With the coal strike of 1901 the economy slumped and work at the Cockerell bindery diminished. The two junior employees were laid off. Despite the difficult economic climate, they decided to set up a new business together. They founded Sangorksi & Sutcliffe on 1st October 1901.


Their first rented premises were an attic room in Bloomsbury, soon followed by a move around the corner to larger rooms in Vernon Place. In 1905, the bindery moved again, this time to Southampton Row (only a few steps away from Falkiner's), where they produced many of their greatest early works.


The golden age of the company was in these early years of intense creativity. The most famous work of the period was a sumptuous jewelled binding of the Ruba’iyat of Omar Khayyam, that sank with the Titanic in 1912. But that year brought more tragedy. Francis Sangorski died rescuing a lady who was drowning. He could not swim.





Sangorski & Sutcliffe’s jewelled binding of the Rubaiyat of Omar Khayyam

Francis Sangorski



Lost on the Titanic - The Story of ‘The Great Omar’

Published in 2001 by Shepherds Bookbinders - £220.00

The book describes the history of the ‘The Great Omar’ .


The book was undoubtedly the most ambitious bookbinding ever undertaken by any bookbinder at any period in history.  It boasted over a thousand precious and semi-precious jewels, thousands of separate leather onlays and it took the firm two years of continuous work to finish.


Finally completed in 1911, the book was on voyage to America when it was tragically lost in the Titanic disaster.  A few months later its creator Francis Sangorski drowned in a bathing accident. The book and its creator have passed into bookbinding legend.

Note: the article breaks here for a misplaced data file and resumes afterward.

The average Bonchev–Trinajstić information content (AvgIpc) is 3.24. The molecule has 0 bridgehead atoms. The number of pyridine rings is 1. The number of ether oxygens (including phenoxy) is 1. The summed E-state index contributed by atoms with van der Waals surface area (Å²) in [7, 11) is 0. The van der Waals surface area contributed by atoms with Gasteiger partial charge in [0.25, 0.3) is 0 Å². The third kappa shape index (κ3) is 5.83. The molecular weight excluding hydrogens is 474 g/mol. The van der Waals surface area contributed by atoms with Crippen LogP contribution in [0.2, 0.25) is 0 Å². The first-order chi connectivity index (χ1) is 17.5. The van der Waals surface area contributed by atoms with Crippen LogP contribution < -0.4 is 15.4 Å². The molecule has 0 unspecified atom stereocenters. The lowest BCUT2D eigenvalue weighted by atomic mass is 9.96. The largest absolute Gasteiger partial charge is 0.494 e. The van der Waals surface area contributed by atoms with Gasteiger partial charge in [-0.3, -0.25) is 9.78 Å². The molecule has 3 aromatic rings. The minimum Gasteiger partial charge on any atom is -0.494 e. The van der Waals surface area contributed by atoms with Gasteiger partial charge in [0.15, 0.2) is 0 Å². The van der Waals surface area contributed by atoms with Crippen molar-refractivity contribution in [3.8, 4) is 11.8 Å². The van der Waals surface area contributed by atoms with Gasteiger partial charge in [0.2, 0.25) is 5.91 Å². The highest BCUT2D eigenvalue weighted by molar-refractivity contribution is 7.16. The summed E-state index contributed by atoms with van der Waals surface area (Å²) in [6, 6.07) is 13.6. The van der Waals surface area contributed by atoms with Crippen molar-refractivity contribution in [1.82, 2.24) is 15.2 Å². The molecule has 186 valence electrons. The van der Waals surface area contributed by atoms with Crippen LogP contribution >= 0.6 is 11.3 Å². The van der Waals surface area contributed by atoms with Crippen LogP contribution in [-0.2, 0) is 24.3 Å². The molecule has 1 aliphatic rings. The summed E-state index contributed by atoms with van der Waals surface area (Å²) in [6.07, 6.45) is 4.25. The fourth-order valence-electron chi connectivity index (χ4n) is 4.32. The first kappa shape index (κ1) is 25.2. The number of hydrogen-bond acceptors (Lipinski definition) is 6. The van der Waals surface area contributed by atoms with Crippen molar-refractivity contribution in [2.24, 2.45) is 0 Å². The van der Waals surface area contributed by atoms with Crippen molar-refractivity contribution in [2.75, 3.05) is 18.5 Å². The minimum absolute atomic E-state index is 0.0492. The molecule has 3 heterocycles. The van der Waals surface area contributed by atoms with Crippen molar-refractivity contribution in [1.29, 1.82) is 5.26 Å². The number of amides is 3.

To buy a copy of this book or a full colour print of the binding, contact us for availability and shipping costs.



POLAND ST 1914 - 1988


After Sangorski’s death, the company moved to Poland Street, where it stayed for seventy years.


Sutcliffe continued to produce extraordinary bindings and steered the business through the difficult years of the First World War. In 1914 his binding of Keats, Some Poems was sold for a record of £1400.


By the 1920s, the firm employed eighty people and was recognised as one of the top London binderies.


Keats - Some Poems - binding designed by George Sutcliffe in 1914


With extraordinary determination, Sutcliffe pulled the company through the Depression but by the late thirties the business had not made a profit for years.


But Sutcliffe had many successes, bindings for the major private presses, designing and producing the miniature books for Queen Mary’s Dolls’ House, and other royal commissions.




In 1936 Sutcliffe had a stroke. He handed the running of the bindery down to his nephew, Stanley Bray who had joined the company as an apprentice in 1926.

In 1939, S&S merged with H T Woods and Kenneth Hobson arrived at the firm heralding a new era in book design.


Hobson was a respected figure in the trade. His use of strong colours and contemporary motifs brought S&S to the forefront of modern design binding.




Kenneth Hudson - circa 1950

Sean O'Casey - Complete Plays - 2 Vols bindings designed by Kenneth Hudson


Stanley Bray ran the company until he retired in 1985. Business was no easier. The post war years saw a decline in the fine binding trade and in 1983, the firm merged with Zaehnsdorf’s bindery in Bermondsey, South London. Both companies were bought by the jewellers Asprey and became SSZ Ltd.


In 1998, Shepherds bought SSZ and the name of Sangorski & Sutcliffe was restored. The pursuit of exemplary craftsmanship and book design continues.